I often have a good giggle with audiences when I’m presenting, about what it was like working “last century.” The funny thing is that in just a decade, many of the practices seem completely archaic. How did we cope? We had telephones that you would dial, and then wait after each number you dialed for the rotary piece to return to base. The sound was distinctive… dddd, dddd, dddd (very hard to replicate in writing). No speed dial, voice recognition, click to dial, automatic dial or any of the other things that now means that we are connected instantaneously. What patience we had (but it was all we had, we knew no difference, that was the pace of business then.)

I remember at the age of 22 seeing my first facsimile transmission — I was working for IBM at the time — and I thought that IBM had invented it. Before that we used to communicate via telex at best but mainly mail. Even for internal documents. They were called memos and had special envelopes where you would cross out the name and put a new person name in the dedicated boxes.
When I commenced working for Ansett Airlines, I requested a PC. My boss was curious to know why I needed such a thing in the late 1980s. I wanted a PC so I could be self-sufficient typing up the “fabulous” marketing plans I was going to write. My manager advised me that Ansett had a word processing department — all I had to do was pick up the phone, dial a certain extension, and dictate what I wanted. I would then have the typed document returned to my desk in the next day or two. I would make corrections, it would then go back and forth for a few days before it was finally finished, and you could send it. It took about 4-5 days to produce a piece of correspondence (even an internal memo). Younger audience members laugh — they can answer an email in seconds, anywhere, anytime on handheld devices.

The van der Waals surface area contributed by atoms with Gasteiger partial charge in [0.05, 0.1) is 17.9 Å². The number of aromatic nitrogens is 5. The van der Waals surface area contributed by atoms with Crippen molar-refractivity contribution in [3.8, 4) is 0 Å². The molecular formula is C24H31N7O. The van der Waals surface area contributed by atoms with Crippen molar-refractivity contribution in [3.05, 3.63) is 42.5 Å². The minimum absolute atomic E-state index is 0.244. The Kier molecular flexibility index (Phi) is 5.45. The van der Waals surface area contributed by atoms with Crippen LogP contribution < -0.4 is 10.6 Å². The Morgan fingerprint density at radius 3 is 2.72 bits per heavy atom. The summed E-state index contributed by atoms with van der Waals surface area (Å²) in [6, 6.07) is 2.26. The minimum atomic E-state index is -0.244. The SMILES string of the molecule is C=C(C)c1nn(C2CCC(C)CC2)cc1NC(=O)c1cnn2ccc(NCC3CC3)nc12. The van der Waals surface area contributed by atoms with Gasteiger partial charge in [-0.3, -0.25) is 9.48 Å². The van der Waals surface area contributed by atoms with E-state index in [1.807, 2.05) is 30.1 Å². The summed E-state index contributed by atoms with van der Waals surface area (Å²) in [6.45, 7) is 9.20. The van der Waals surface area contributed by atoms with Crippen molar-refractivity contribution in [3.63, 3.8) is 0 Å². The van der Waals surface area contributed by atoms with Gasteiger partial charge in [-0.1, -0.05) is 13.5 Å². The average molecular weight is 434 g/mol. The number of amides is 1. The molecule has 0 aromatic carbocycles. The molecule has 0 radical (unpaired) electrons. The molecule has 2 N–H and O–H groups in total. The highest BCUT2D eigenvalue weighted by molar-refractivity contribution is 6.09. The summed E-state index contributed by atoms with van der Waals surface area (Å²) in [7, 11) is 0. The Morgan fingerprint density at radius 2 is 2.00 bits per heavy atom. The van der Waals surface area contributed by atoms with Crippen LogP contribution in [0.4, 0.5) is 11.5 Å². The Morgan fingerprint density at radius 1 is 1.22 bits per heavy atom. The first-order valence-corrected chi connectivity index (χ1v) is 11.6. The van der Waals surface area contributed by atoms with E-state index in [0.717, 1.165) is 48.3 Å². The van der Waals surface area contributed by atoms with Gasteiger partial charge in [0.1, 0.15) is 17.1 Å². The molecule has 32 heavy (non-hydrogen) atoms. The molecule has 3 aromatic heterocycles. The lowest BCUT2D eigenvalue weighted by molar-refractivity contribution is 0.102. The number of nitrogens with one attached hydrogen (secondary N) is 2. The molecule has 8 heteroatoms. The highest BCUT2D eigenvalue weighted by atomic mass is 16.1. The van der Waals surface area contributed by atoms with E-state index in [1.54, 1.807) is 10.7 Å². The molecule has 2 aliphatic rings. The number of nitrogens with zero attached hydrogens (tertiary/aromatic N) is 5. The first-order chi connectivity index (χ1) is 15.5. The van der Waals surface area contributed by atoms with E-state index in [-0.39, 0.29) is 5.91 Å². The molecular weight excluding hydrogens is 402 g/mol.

So it does beg the question what will the world look like in just another 10 years. And how do we ensure we have the right talents and skills to go along with it? I have teenage children and I know that the jobs they are likely to have, have not been invented yet.
Back last century when I was in the final term of my university degree, my father said that he would like me to do a secretarial course… “just in case things don’t work out in my marketing career. You could always join the typing pool,” he said. So I dutifully went off in the term break from Uni to learn to touch type.
Whether my father’s reasoning was sound (something to fall back on) or not, learning to touch type at 90 words a minute has been one of my greatest productivity tools over the last 25 years. (So thanks, Dad)
So really the more exposure we have to more things, the better equipped we will be to exploit new technologies and ideas. (Can you believe in the year 2000, I said to myself I was too old to learn about the internet? ) We need to keep our minds wide open, and learn as much as we can along the way. The new technologies that we are embracing are not the destination, but are part of the journey… and I for one don’t want to miss out on any of the ride.
Notice that there is no PC on my desk in this picture — it was taken in 1988.
Last year I wrote about what I wish I had known when I was 22… take a look.
This article first appeared on LinkedIn as part of it’s Influencer program

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